I have a number of email addresses, all of which find their way into the same inbox. There is one address which I use as my primary address. Entirely unsurprisingly, it’s of the form something @ thisdomain. It seems to get a lot of spam, which is a shame, as I thought that I had done a decent job of guarding it.

It would be very simple for me, configurationally speaking, to switch to using somethingelse @ thisdomain as my primary email address instead. Any email sent to the old address would get the error message that the specified mailbox could not be found on this host.

Naturally, my only concern is for my existing contacts. When the old address suddenly stops working, will they have the sense to open a web browser and go to to find out what gives? At present, that page just redirects to the blog, but I could very easily change it to display a huge message saying *I have changed my email address, use this contact form to get in touch with me.*

On the one hand, spam doesn’t trouble me too much because GMail’s filters seem to be reasonably reliable. But, on the other hand, it would be nice to not have to scan a couple of hundred email subject lines each day to check for false positives.

Should I go for it?

7 replies on “Indecision”

If you are using GMail then my advice would be to do what I do… stop checking for false positives, leave the Spam folder alone.

Sure you may miss the odd email in a thousand but if it’s really important the person will email you back or contact you some other way.

Let go man!

A very reasonable suggestion.

GMail filters currently allow you to skip the inbox, mark as read, star, label, forward or delete messages that match. It would be nice if there was also a “bypass spam test” option.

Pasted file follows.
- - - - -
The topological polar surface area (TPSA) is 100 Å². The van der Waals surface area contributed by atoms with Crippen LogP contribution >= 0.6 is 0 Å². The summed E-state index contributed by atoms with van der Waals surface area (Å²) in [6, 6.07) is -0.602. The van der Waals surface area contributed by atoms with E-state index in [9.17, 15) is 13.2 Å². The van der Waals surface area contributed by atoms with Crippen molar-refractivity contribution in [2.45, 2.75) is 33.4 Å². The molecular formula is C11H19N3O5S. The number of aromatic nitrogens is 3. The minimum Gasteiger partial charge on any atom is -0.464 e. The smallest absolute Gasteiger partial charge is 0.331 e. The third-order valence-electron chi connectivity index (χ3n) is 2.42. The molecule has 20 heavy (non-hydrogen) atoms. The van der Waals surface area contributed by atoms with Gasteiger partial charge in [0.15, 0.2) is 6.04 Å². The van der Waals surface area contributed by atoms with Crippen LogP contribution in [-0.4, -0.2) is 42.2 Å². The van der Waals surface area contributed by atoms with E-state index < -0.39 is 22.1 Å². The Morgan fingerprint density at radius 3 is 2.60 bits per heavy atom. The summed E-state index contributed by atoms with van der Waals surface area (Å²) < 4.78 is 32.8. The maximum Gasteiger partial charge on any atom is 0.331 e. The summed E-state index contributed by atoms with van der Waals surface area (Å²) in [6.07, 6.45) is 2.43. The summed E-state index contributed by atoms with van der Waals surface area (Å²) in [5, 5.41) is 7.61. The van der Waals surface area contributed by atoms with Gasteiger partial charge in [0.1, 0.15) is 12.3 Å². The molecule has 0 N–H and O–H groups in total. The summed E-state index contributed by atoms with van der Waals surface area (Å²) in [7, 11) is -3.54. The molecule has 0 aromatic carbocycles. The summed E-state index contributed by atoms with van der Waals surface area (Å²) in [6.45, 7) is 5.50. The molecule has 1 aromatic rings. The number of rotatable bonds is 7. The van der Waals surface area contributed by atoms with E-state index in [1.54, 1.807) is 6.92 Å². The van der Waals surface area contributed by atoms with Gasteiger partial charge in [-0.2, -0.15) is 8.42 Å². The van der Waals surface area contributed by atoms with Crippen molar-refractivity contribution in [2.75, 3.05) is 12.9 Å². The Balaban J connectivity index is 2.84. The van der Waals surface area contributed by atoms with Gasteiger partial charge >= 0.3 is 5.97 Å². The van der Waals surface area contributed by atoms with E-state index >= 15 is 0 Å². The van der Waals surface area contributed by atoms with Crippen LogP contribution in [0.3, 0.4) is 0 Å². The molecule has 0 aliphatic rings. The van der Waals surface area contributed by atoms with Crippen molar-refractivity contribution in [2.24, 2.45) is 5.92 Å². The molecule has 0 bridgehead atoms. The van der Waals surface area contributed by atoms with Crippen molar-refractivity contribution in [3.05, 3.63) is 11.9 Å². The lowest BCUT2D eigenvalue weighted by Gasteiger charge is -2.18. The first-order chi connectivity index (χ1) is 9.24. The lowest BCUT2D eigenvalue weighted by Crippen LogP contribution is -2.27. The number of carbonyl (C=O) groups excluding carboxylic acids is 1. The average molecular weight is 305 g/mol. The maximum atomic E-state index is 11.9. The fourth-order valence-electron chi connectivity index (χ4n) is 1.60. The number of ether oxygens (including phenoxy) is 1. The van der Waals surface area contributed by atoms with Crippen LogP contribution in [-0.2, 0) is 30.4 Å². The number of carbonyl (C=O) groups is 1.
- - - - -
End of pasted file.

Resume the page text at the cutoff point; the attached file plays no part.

How about e-mailing all your contacts upfront – from the old address, in case you’re on anyone else’s whitelist (like you are on mine) – telling people that you’ve changed your address and asking them to update their contact records?

I tend to get one or two messages a year like this, so it’s a (relatively) common practice. I’ve done it myself too, to move away from my long-term but ISP-dependent address. Worked well, only one person missed the point.

The problem is that it’s hard to know who my contacts are. Obviously there are a handful of people that I email regularly, but then there is a spectrum that runs to the people that I communicated with once, a few years ago. Where do I draw the line? As you can tell from the fact that I check my spam folder for false positives, I don’t like the idea of leaving anyone behind, but then on the flipside I don’t want to be sending a change of address email to people who don’t even remember who I am.

If I could customise the “550 sorry, no mailbox here by that name” message, that would be perfect, but as far as I can see it isn’t possible.

I’d agree with HG, send out mails to all the people you do stay in touch with.

Any decent email client will be keeping your address book up to date, so you could just go through that and build a mailing list of people you want to let know about changing address.

I’ve done that a couple of times now – although admittedly I do keep a couple of addresses that have been around for [thinks] far too long and do get an amount of spam, but then I also use the junk mail filters all over the place to get rid of most of it.

I have the exact same problem.

I created some alternative email addresses to prohibit this and all I ended up doing was servicing more email addresses.

I’ve thought about changing my primary address but have the same issues as you, as well as my primary address is pretty perfect as an address space for me, so can’t bring myself to do it.

My feeling is whatever you change the new address to will be corrupted pretty quickly. Google Spam filters (the main reasons I moved to Google) are far beyond good enough for dealing with spam, that it’s less effort (ultimately) to leave things as they are, as to change.

I’m the in “don’t change” bucket.

Yes, the more that I think about it, the more that I come to the same conclusion. The spam situation isn’t yet bad enough to warrant all that upheaval, and Google’s filters seem to be holding up.

I probably won’t be with Google forever, but I guess I’ll cross that bridge when I come to it.

Leave a Reply

Your email address will not be published. Required fields are marked *